Myanmar’s tiny Jewish community is rattled after military coup

Only a few dozen Jewish families remain in Southeast Asian nation, formerly known as Burma, that has been hit by years of political turmoil, military rule

A group of Myanmar activists residing in Israel wave (L to R) the historical flag of Burma (until 1974), the flag of ousted leader Aung San Suu Kyi's National League for Democracy party, and the flag of Israel, during a protest outside the country's embassy in the Mediterranean coastal city of Tel Aviv on February 3, 2021. (JACK GUEZ / AFP)
A group of Myanmar activists residing in Israel wave (L to R) the historical flag of Burma (until 1974), the flag of ousted leader Aung San Suu Kyi's National League for Democracy party, and the flag of Israel, during a protest outside the country's embassy in the Mediterranean coastal city of Tel Aviv on February 3, 2021. (JACK GUEZ / AFP)

JTA — A leader of Myanmar’s tiny Jewish community, reacting to the military coup that has rocked the nation, recalled witnessing “the brutality of the military” in his Southeast Asian country in 1988.

“But since 2015, I never thought I or my children’s generation” would ever “witness this again,” Sammy Samuels wrote on Facebook. “But I was wrong.”

He called Sunday’s coup “A sad day for Myanmar.”

Samuels, who keeps the keys of Musmeach Yeshua synagogue in the nation’s largest city, Yangon, once known as Rangoon, has been instrumental in holding together the community of about a dozen families. Following in the footsteps of his father, Moses, Samuels has maintained the site as a haven for Jewish visitors and tourists.

The coup is the latest turn in Myanmar, formerly known as Burma, where the military took over the government and announced a yearlong state of emergency. The junta detained the democratically elected leader, Nobel Peace Prize laureate Aung San Suu Kyi, on transparently thin criminal charges, put up roadblocks, suspended communications and closed down the airport.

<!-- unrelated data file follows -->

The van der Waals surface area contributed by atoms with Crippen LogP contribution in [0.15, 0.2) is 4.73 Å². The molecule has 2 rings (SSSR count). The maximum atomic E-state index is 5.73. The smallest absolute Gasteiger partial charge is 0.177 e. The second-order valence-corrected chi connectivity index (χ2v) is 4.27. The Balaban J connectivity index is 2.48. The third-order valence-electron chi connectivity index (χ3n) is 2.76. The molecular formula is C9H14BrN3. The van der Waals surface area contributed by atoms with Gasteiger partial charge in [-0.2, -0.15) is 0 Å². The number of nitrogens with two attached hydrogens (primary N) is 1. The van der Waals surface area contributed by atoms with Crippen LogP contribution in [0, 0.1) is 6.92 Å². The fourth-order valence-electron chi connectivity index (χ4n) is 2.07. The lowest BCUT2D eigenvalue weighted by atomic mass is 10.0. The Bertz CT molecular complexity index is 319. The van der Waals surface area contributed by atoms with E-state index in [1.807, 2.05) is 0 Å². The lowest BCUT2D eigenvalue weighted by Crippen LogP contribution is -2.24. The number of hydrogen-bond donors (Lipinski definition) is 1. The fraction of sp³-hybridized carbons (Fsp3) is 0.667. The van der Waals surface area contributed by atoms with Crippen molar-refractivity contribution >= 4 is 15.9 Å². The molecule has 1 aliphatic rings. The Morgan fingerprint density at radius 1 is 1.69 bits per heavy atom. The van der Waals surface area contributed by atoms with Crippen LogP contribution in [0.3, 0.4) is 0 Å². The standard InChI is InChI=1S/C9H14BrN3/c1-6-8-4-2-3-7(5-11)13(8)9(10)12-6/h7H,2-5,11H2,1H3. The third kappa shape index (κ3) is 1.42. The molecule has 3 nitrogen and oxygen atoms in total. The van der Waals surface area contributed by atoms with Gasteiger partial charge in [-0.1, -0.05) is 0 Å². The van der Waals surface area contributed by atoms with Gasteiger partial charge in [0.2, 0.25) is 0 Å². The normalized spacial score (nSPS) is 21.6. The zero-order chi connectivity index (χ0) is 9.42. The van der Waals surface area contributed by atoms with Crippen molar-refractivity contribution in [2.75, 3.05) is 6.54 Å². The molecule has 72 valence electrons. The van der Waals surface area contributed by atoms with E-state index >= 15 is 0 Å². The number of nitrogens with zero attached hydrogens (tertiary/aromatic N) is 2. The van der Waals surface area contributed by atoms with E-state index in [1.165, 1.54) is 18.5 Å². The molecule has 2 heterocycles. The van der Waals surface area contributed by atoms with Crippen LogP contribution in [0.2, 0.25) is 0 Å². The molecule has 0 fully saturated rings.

A Myanmar national living in Thailand wears a face mask with an image of Myanmar leader Aung San Suu Kyi during a protest in front of Myanmar Embassy in Bangkok, Thailand, Thursday, Feb. 4, 2021. The military announced Monday that it will take power for one year, accusing Suu Kyi’s government of not investigating allegations of voter fraud in recent elections. (AP Photo/Sakchai Lalit)

The action ends nearly a decade of fledgling democracy in Myanmar that saw the country become a popular tourist destination. And it throws into relief a history of colonial and post-colonial turmoil.

Several thousand Jews thrived there when the country was a British colony. Musmeach Yeshua, which means “brings forth salvation,” was built in 1854 and rebuilt in 1896. The oldest tomb in the nearby Jewish cemetery dates back to 1876.

British rule ended when the Japanese bombed Rangoon on Christmas Day, 1941, and invaded the country at the outset of World War II. Many Burmese Jews fled to India and never returned.

Israeli Prime Minister David Ben Gurion, right, chats with Burmese Premier U Nu in the reception Lounge at Rangoon Airport during the former’s recent visit, December 8, 1961. (AP Photo)

Burma achieved independence in 1948 and established cordial relations with the new State of Israel, mostly due to the friendship between prime ministers, David Ben-Gurion and U Nu. The latter was the first head of state to visit Israel after its birth. A warm relationship exists between the two nations, including Israel selling arms to Myanmar over the years, according to reports. Israel aided Myanmar after Cyclone Nargis in 2008.